The youngest U.S. amateur cycling champion of his day, Armstrong went on to win the Tour de France seven times in a row. For a competing cyclist, it just doesn’t get more prestigious than that. But Armstrong was stripped of these titles and banned from all sports that follow the World Anti-Doping Code when it was discovered he’d been using performance-enhancing drugs for much of his career.
Did he take drugs because he was afraid that without them he’d never break world records? He’d already won some very notable races before the doping began. Why risk so much when his future looked so bright? The problem with constantly having to prove yourself to others, to dazzle them with your greatness is that there is no “finish line.” It was this insatiable need to keep outdoing everyone else that ended Armstrong’s career.
Actress Felicity Huffman toiled several decades to earn her breakout roles in Desperate Housewives and Transamerica. Now, her guilty plea in the college bribery scandal has cast an uncertain shadow over her future. Vanity Fair reports that Huffman’s new Netflix film Otherhood, set to debut in late April, has been postponed until August 2. This need for a showcase school that screams POWER, WEALTH, SUPERIORITY, was it worth it? Isn’t it a teensy bit possible that her child and the children of the others accused could have done just as well at a less tony institution? Many have.
Neurosurgeon, author, and reporter, Sanjay Gupta graduated from the University of Michigan with a bachelor’s degree in biomedical sciences.
Billionaire business investor Warren Buffet completed a degree in business administration at the University of Nebraska-Lincoln.
The incredible Maxine Waters, U.S. Rep for California’s 43rd district, graduated from California State University, Los Angeles with a degree in sociology.
One has only to look at TheRUMP’s body posture in White House videos—angry scowl, arms crossed defensively tight—to realize that multi-million dollar wealth, and the U.S. presidency to boot, are not enough to grant one a true sense of self-worth. “Nobody has ever done so much in the first two years of a presidency as this administration. Nobody!” he repeats to anyone who will listen. Who is he trying to convince? If you’re the greatest, you don’t have to prove it.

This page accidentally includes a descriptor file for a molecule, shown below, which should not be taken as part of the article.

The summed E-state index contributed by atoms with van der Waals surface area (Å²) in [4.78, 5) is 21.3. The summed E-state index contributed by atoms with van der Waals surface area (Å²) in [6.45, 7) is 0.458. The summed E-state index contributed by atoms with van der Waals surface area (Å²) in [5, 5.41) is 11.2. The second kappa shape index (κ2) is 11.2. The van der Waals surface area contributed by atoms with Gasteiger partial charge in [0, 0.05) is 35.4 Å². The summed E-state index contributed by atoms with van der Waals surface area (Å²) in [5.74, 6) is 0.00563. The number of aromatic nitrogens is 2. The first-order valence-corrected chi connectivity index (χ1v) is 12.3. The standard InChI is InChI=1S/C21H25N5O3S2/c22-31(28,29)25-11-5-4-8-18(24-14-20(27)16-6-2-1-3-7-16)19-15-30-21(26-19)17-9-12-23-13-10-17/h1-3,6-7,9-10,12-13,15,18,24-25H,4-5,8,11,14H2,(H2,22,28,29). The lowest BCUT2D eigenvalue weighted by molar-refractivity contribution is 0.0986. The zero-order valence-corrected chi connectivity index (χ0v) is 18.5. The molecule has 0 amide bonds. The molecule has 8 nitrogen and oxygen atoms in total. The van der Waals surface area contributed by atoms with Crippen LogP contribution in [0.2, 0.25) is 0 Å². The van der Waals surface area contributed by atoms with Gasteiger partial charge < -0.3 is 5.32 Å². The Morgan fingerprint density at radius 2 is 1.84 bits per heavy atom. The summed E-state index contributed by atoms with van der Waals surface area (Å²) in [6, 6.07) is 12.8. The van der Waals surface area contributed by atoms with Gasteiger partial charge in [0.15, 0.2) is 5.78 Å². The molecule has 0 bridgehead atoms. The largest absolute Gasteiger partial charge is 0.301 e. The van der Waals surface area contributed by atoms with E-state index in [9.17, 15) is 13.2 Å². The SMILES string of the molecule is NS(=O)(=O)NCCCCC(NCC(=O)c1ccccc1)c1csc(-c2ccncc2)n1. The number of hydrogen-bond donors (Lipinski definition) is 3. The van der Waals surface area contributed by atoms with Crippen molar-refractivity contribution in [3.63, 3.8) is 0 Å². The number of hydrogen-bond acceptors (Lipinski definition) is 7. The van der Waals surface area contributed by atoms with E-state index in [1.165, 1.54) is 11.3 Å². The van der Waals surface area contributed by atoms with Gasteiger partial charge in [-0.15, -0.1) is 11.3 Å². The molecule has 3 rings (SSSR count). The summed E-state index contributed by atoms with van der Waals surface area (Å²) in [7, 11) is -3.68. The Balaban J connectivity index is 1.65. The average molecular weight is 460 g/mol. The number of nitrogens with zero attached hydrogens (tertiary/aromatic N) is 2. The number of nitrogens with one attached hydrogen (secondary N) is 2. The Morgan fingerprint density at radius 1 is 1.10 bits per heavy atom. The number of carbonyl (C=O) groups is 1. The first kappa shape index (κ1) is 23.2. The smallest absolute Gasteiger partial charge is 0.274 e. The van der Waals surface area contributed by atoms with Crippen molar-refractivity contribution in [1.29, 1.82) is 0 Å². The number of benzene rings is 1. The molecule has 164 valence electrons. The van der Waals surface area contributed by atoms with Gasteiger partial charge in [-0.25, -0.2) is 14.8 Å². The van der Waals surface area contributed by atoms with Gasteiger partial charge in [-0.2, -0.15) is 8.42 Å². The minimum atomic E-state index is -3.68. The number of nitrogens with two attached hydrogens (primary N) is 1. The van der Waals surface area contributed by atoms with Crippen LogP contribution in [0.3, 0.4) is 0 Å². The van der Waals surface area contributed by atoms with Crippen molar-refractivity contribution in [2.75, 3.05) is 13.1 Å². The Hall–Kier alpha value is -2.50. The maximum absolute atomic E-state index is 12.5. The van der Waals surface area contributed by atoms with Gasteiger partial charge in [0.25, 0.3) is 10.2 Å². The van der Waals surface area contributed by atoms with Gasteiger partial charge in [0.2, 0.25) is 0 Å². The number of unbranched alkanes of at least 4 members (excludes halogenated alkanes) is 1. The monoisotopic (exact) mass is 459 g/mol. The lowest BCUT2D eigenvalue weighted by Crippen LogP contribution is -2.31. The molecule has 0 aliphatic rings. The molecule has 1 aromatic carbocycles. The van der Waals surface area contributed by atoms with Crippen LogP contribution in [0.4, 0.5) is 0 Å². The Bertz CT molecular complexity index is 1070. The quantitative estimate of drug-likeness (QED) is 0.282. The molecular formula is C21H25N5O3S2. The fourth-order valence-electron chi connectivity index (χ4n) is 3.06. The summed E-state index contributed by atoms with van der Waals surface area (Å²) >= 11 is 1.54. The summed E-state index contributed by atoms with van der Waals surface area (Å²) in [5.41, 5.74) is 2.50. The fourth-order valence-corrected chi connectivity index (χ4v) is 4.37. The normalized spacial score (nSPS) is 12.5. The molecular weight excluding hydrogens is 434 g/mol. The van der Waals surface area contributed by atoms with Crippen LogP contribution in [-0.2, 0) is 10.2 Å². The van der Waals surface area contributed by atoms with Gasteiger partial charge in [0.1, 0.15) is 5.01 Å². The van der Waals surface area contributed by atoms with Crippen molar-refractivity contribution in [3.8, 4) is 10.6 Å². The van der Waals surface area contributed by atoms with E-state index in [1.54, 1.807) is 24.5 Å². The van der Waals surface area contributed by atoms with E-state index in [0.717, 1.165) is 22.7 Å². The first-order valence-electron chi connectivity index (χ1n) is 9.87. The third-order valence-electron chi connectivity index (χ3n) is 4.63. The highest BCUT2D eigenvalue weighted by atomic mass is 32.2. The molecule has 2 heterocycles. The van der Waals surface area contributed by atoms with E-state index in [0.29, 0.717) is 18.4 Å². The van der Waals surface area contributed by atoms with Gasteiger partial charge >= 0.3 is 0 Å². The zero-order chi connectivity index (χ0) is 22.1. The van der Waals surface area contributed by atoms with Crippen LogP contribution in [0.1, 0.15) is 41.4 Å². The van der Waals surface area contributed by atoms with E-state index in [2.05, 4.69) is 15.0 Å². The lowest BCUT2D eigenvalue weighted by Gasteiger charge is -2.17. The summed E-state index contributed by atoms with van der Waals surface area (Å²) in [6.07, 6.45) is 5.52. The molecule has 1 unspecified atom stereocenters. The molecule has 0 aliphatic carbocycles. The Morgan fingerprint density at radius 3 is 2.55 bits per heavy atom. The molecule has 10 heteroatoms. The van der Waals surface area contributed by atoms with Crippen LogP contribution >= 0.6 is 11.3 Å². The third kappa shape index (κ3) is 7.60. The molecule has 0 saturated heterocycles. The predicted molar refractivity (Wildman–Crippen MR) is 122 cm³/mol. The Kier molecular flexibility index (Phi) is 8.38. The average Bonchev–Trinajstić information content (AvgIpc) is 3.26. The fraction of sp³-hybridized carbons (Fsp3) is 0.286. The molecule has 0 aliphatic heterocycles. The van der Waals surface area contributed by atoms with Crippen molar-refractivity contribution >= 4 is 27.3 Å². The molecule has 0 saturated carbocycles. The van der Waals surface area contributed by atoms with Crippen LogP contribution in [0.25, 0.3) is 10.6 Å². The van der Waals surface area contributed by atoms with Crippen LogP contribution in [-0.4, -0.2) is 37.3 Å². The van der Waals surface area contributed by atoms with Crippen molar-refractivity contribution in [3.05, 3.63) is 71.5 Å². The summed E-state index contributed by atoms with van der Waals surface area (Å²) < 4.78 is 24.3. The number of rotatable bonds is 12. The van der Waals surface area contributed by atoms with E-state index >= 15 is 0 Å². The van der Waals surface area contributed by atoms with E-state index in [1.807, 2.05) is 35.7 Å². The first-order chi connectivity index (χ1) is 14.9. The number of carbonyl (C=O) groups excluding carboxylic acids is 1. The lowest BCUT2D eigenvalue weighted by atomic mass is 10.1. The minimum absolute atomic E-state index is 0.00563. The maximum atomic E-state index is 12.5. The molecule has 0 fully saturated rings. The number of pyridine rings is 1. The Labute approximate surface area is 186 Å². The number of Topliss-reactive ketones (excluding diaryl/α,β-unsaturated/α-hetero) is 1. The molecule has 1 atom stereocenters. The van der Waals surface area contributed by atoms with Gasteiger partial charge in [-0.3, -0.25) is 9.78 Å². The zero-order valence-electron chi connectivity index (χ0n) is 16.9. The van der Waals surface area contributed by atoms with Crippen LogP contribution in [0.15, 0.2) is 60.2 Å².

Armstrong. Huffman. Trump. Striving, striving. Desperate. Never certain.
Trust me, you don’t want to be these people.
Breaking Out of Junior High
Developmentally, we start measuring ourselves—smarts, talents, looks, class—against each other around age six. You can see it in any first-grade classroom. How we stack up against our peers reaches painful, epic proportions for most of us in early adolescence. I wrote about my own experience with this in a previous post, but suffice it to say I was miserable at age 12, craving to be liked by the “cool kids,” fretting about my hair (wavy in an era of straight), my clothes, my every utterance. After much effort, I was invited to join some of these kids at a football game where I quickly realized how much they bored me. This freed me to be myself and connect with more compatible people. I was lucky to learn this in junior high.
The tragedy is this: Many people never get out of junior high. They spend their whole lives performing for others.
Recently, I came across this sage observation by psychologist Michael Schreiner: “You put yourself in a precarious position when you feel the constant need to prove yourself because all of a sudden your behavior centers not around furthering your own self-actualization but around living up to the demands and opinions of those around you, demands and opinions that might actually have little to do with your interests and much to do with theirs.”
Self-worth is not a panacea for doubts. Doubts help us to review, to question, to rethink a project, a relationship, the path we’re on. Self-worth is not a bulwark against failure. Failing is part of the process whereby we learn and go on to fail better and better until we maybe succeed. Sometimes it’s a long process. The beauty of self-worth is that all these evaluations and efforts are inner-directed, not outer-directed. It is the confidence to believe only you can judge what’s valuable in your life, where your energies should be directed. Warning: Sometimes other people will dislike you intensely for this. In those moments, it helps to remember that such rebuffs are almost always a comment on the rebuffer’s insecurity about their own true worth, not a reflection of you.
So pursue what you love. Take the rejection of others in stride.
And your true net worth?
You are more than enough. Believe it. And be free.
All photos courtesy of Pixabay
ABOUT THE AUTHOR
Amy Henry is a writer of fiction long and short. While writing How Did We Get Here? and revising The Sticking Place, she published short stories in The Barcelona Review, The Alembic and, most recently, The Carolina Quarterly. Links to these stories are listed here:
The Alembic “The Last Reel” (Scroll down to page 72)
Before having the lucky opportunity to write fiction full time, she penned numerous articles and essays for magazines, newspapers, and e-pubs, from which she earned something resembling a living. Amy resides in Massachusetts with her übersupportive husband and two wayward cats.
“Writing is a dog’s life, but the only life worth living.” (Gustave Flaubert)
“If you’re going through hell, keep going.” (Winston Churchill)
You can find her blogging about the human condition on her website: